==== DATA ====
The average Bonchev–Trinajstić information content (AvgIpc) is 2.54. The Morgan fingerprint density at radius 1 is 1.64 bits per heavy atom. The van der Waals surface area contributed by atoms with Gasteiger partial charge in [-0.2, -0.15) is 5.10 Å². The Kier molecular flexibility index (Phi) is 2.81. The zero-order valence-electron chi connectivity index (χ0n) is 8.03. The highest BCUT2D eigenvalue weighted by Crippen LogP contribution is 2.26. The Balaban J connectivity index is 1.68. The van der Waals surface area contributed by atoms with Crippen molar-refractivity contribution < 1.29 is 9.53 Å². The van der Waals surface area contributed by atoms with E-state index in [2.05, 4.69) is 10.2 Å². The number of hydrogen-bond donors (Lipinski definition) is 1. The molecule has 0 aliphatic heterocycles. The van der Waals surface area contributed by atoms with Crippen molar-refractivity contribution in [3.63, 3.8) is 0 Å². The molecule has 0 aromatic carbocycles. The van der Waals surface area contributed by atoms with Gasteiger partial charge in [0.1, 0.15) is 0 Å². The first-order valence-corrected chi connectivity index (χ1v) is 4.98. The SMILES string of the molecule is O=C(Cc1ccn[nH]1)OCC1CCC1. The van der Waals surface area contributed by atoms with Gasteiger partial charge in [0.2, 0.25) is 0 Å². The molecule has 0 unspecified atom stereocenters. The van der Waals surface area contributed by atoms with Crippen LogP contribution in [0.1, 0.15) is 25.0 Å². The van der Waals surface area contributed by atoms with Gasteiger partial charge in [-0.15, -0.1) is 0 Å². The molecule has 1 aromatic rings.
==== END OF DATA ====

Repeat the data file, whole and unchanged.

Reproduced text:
The average Bonchev–Trinajstić information content (AvgIpc) is 2.54. The Morgan fingerprint density at radius 1 is 1.64 bits per heavy atom. The van der Waals surface area contributed by atoms with Gasteiger partial charge in [-0.2, -0.15) is 5.10 Å². The Kier molecular flexibility index (Phi) is 2.81. The zero-order valence-electron chi connectivity index (χ0n) is 8.03. The highest BCUT2D eigenvalue weighted by Crippen LogP contribution is 2.26. The Balaban J connectivity index is 1.68. The van der Waals surface area contributed by atoms with Crippen molar-refractivity contribution < 1.29 is 9.53 Å². The van der Waals surface area contributed by atoms with E-state index in [2.05, 4.69) is 10.2 Å². The number of hydrogen-bond donors (Lipinski definition) is 1. The molecule has 0 aliphatic heterocycles. The van der Waals surface area contributed by atoms with Crippen molar-refractivity contribution in [3.63, 3.8) is 0 Å². The molecule has 0 aromatic carbocycles. The van der Waals surface area contributed by atoms with Gasteiger partial charge in [0.1, 0.15) is 0 Å². The first-order valence-corrected chi connectivity index (χ1v) is 4.98. The SMILES string of the molecule is O=C(Cc1ccn[nH]1)OCC1CCC1. The van der Waals surface area contributed by atoms with Gasteiger partial charge in [0.2, 0.25) is 0 Å². The molecule has 0 unspecified atom stereocenters. The van der Waals surface area contributed by atoms with Crippen LogP contribution in [0.1, 0.15) is 25.0 Å². The van der Waals surface area contributed by atoms with Gasteiger partial charge in [-0.15, -0.1) is 0 Å². The molecule has 1 aromatic rings.